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Cows on the move at Meyring Cattle Co.
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Cows on the move at Meyring Cattle Co.

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Crossing creek on horseback

After pushing the cows across, the cowboys (Jerry, Jayce, Jay and Seth Meyring) and cow dog, Gunny, cross the Niobrara River south of Hay Springs, Neb. The next section of the move provided fence on one side so the cowboys and cow dogs could just enjoy the ride for a while.

Routine tasks this time of year at Meyring Cattle Co. include re-implanting feedlot cattle, hauling hay from the pivot stackyards to the feed yard and moving cows home from cornstalks.

The past two weeks we have re-implanted steers in the feedlot. We weigh the cattle as they go through the chute. Weights seem to be on track to get the cattle out in our normal marketing window of late April to the first part of June.

During the coldest months of the winter a ranch will use a lot of hay. In the last two weeks the guys have hauled a lot of hay to the homeplace from our stackyards in the fields. Most of it hauled from the furthest pivot with our semi and flatbed trailer. The yard is crowded with this newly hauled hay in preparation for calving and having to feed the cows when they are home from cornstalks.

Due date for heifers is March 1. With early calves potentially arriving two weeks early, we start thinking this time of year about moving the cows home from stalks. We decided to take advantage of the milder January days we had this past weekend and the additional labor of the kids and go ahead and get them closer to home for calving.

We had to trail approximately 560 cows about 10 miles. The move went well. The older cows in the group know when they are headed home and make great leaders for the rest of the herd.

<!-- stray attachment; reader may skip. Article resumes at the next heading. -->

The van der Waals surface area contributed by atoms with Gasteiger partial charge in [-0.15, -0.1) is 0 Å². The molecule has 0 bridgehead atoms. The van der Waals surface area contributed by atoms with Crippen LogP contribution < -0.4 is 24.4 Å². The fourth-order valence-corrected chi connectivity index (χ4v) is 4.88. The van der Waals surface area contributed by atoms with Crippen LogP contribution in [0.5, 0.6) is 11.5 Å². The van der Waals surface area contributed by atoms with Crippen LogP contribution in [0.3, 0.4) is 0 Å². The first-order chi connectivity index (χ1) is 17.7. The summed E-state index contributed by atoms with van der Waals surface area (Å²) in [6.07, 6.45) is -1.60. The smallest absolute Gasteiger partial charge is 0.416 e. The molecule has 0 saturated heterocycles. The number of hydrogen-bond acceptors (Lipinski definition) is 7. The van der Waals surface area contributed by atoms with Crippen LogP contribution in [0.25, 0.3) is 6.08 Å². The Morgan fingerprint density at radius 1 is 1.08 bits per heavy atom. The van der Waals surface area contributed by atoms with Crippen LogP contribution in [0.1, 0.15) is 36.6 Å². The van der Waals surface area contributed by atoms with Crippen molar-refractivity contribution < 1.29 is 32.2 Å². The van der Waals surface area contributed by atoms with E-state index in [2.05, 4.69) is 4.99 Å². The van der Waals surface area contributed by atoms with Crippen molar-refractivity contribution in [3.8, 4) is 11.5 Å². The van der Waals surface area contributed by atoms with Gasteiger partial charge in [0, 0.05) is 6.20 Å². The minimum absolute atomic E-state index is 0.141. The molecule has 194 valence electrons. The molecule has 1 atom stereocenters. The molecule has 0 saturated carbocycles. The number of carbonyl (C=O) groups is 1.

Cattle move

The Meyring family takes advantage of good weather to move cows across the Niobrara River south of Hay Springs, Neb., so they are close to home for calving.

With calving approaching, this is also the last chance for a few months to take time away from the ranch. While the National Western Stock Show in Denver was canceled for 2021, our family decided to show at the Black Hills Stock Show in Rapid City, South Dakota.

Our daughter showed her quarter horse in the Versatility Ranch Horse Show and two AQHA shows. Versatility Ranch Horse is a show with six different classes: cutting, ranch cow work, ranch trail, ranch riding, reining and conformation. The goal is to see which horse in the most versatile and does well in all six classes.

In AQHA she shows in ranch riding, reining and working cow horse. If you have never watched working cow horse and you have the chance to do so, do it! For me, it is an adrenaline rush to watch my teenager run a cow down the fence at full speed and then be expected to turn it on a dime.

Our kids also showed two breeding heifers in the Junior Show. We showed two Simmental heifers that we hope to bring new genetics back to the herd and breed these heifers in May.

In both showing and ranch/feedlot life “you win some and you lose some.” That is just what we have done the past two weeks. Whether it was an extra spin in a reining pattern, a heifer that would not settle down and fill up at the show, or a missed opportunity on a commodity market, we learn from our mistakes.

It is never about one show or one pen of cattle. It is more of a marathon than a sprint and we are here to enjoy the journey. So, we “keep keepin’ on” and smile about personal gains, improvements and small success on the way to bigger goals.

The best smile I saw all week was after my daughter left the arena from a reining pattern that she ended up getting a no score on because of an extra spin. The smile was not because of the no score, but because just prior to the extra spin she had one of the best sliding stops she has had in the past year. She had been struggling in this area and working to improve it. With some help from a mentor, she was able to see improvement while at the show. This made us both smile!

So, I’ll leave you with the challenge to enjoy the small successes on the way to all your higher aspirations.

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Raising beef cattle during the winter comes with its own obstacles, such as freezing temperatures and blizzards which ultimately lead to a forage shortage. These conditions create greater nutrient intake especially for spring calving cows.

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